For nearly six weeks, Darren Mealing has been sleeping rough in a Wollongong CBD carpark.
"I've spent 11 years in the street out of my 50 [years]," he said on Friday.
He isn't the only homeless person using the space for shelter during lockdown.
"It's not too bad, if people will stay away from my stuff," he told the Mercury.
"I've been flipping out because every time I get up there's people in it, or every time I'm asleep, someone's in it.
"I don't own much, but what I've got is what I've got."
Mr Mealing had to vacate his property in Port Kembla, and while sleeping rough at his current location had been moved on a few times.
Now, with a COVID lockdown, things have got tougher.
Mr Mealing believed the homeless should be prioritised for COVID vaccinations.
"We're doing it harder, we're out in the elements, and can't [isolate] at home," he said.
Mandy Booker, chief executive officer of the Wollongong Homeless Hub, said crisis accommodation was currently full, and demand for services was "really high".
The Homeless Hub was working with the Department of Communities and Justice to reach out to rough sleepers, and get as many people into temporary and crisis accommodation as they could.
We're doing it harder, we're out in the elements, and can't [isolate] at home.Darren Mealing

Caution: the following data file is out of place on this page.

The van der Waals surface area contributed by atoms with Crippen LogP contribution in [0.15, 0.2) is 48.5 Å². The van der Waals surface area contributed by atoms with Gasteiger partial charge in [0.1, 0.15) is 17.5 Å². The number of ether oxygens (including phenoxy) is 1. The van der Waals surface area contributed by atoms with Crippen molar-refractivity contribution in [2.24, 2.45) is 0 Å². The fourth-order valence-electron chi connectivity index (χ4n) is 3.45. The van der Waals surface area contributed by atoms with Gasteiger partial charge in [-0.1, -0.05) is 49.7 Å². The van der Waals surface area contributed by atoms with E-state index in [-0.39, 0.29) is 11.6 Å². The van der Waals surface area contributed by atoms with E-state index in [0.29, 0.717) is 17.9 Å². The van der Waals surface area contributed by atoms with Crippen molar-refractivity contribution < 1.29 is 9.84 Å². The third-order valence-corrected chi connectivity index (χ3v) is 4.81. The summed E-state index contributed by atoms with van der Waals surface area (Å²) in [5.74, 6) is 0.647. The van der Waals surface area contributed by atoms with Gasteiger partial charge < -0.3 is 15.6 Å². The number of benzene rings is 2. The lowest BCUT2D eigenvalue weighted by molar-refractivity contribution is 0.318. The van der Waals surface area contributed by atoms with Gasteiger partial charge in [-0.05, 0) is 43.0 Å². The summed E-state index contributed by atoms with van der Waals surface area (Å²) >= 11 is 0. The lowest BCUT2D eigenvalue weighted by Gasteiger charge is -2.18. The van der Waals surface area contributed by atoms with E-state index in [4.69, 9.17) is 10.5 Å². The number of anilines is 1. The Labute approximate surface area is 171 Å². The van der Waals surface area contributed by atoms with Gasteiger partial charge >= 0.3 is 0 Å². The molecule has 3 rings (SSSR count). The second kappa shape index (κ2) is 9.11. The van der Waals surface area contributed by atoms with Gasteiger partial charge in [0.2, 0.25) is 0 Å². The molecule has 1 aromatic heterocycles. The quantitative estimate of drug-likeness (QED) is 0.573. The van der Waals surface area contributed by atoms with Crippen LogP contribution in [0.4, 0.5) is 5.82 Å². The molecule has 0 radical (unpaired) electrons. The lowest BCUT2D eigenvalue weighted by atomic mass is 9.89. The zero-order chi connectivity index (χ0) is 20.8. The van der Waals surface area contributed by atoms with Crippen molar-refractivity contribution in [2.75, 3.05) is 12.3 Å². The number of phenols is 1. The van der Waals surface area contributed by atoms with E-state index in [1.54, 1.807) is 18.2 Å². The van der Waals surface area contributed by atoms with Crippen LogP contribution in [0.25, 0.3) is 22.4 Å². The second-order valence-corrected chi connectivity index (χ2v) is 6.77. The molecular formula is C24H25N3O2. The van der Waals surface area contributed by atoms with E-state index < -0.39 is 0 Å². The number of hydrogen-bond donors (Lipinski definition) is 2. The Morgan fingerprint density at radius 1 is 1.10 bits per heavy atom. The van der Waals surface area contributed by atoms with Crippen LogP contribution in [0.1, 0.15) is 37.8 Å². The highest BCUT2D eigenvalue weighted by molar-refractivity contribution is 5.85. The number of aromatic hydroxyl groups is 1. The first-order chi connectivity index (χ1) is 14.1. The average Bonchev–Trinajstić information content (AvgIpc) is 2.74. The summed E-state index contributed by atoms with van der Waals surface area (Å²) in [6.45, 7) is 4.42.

Ms Booker said there had been an increase in rough sleepers in the area since the lockdown began.
"We're finding that one of the issues is where previously people were in overcrowded dwellings, they now can't stay with family because of the new restrictions identifying that only the household members can be there," she said.
"That's forcing more people out on to the streets."
She said while people were in crisis accommodation and working with agencies, "we need to look at getting the COVID vaccine rolled out to them as a priority group".
"We've got a lot of rough sleepers coming into temporary accommodation in these hotspot areas; then let's use this time to actually engage them in getting vaccinated.
"We definitely want to have a look at expediting that while we've got people in crisis accommodation and connected to services, because that rollout will then be easier to communicate."
Ms Booker said there were also associated issues related to isolation and mental health for those who were in lockdown, including those in crisis accommodation who were trying to adhere to the public health orders.
"Being in small crisis accommodation rooms is not ideal at the best of times, but in a pandemic, not having that contact and a lot of their face-to-face support from agencies that they might have normally connected with is really starting to show," she said.
A Department of Communities and Justice spokesperson said the NSW government had ramped up outreach street patrols to engage with rough sleepers and offer them temporary accommodation.
"We've also invested $10.3 million to provide more flexibility around temporary accommodation arrangements, ensuring people who take up the offer of temporary accommodation can remain there for the duration of the lockdown."
The spokesperson said staff on their patrols were encouraging people sleeping rough to get vaccinated.
"The Department of Communities and Justice and NSW Health are working on a strategy to reach out to people sleeping rough to help them get vaccinated."
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